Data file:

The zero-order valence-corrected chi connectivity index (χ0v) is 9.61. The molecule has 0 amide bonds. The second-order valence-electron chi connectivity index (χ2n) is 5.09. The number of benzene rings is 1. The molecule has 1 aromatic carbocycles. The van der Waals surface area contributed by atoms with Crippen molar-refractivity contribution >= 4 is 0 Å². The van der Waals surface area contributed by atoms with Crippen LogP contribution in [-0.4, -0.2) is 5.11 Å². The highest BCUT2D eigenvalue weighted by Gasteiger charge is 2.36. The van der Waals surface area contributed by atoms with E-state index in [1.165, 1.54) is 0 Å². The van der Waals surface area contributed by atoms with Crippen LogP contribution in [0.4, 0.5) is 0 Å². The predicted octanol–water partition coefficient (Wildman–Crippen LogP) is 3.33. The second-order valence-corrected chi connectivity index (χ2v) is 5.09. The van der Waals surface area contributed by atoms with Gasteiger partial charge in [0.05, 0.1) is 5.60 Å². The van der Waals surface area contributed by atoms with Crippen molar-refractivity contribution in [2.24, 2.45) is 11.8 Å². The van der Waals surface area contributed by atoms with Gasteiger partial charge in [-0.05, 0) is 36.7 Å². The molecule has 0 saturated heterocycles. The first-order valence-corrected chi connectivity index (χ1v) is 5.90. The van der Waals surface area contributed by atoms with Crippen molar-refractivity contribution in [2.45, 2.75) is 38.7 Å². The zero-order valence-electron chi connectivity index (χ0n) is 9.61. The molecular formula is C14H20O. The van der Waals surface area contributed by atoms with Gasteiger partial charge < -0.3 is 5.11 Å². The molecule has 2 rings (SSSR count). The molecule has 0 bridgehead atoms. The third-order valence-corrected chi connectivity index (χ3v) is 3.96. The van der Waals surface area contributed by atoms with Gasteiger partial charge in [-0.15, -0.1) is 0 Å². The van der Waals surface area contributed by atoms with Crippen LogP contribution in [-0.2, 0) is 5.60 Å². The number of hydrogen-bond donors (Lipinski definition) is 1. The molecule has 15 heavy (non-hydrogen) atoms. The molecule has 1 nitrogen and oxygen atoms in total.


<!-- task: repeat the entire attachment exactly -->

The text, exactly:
The zero-order valence-corrected chi connectivity index (χ0v) is 9.61. The molecule has 0 amide bonds. The second-order valence-electron chi connectivity index (χ2n) is 5.09. The number of benzene rings is 1. The molecule has 1 aromatic carbocycles. The van der Waals surface area contributed by atoms with Crippen molar-refractivity contribution >= 4 is 0 Å². The van der Waals surface area contributed by atoms with Crippen LogP contribution in [-0.4, -0.2) is 5.11 Å². The highest BCUT2D eigenvalue weighted by Gasteiger charge is 2.36. The van der Waals surface area contributed by atoms with E-state index in [1.165, 1.54) is 0 Å². The van der Waals surface area contributed by atoms with Crippen LogP contribution in [0.4, 0.5) is 0 Å². The predicted octanol–water partition coefficient (Wildman–Crippen LogP) is 3.33. The second-order valence-corrected chi connectivity index (χ2v) is 5.09. The van der Waals surface area contributed by atoms with Gasteiger partial charge in [0.05, 0.1) is 5.60 Å². The van der Waals surface area contributed by atoms with Crippen molar-refractivity contribution in [2.24, 2.45) is 11.8 Å². The van der Waals surface area contributed by atoms with Gasteiger partial charge in [-0.05, 0) is 36.7 Å². The molecule has 0 saturated heterocycles. The first-order valence-corrected chi connectivity index (χ1v) is 5.90. The van der Waals surface area contributed by atoms with Crippen molar-refractivity contribution in [2.45, 2.75) is 38.7 Å². The zero-order valence-electron chi connectivity index (χ0n) is 9.61. The molecular formula is C14H20O. The van der Waals surface area contributed by atoms with Gasteiger partial charge < -0.3 is 5.11 Å². The molecule has 2 rings (SSSR count). The molecule has 0 bridgehead atoms. The third-order valence-corrected chi connectivity index (χ3v) is 3.96. The van der Waals surface area contributed by atoms with Gasteiger partial charge in [-0.15, -0.1) is 0 Å². The van der Waals surface area contributed by atoms with Crippen LogP contribution in [-0.2, 0) is 5.60 Å². The number of hydrogen-bond donors (Lipinski definition) is 1. The molecule has 15 heavy (non-hydrogen) atoms. The molecule has 1 nitrogen and oxygen atoms in total.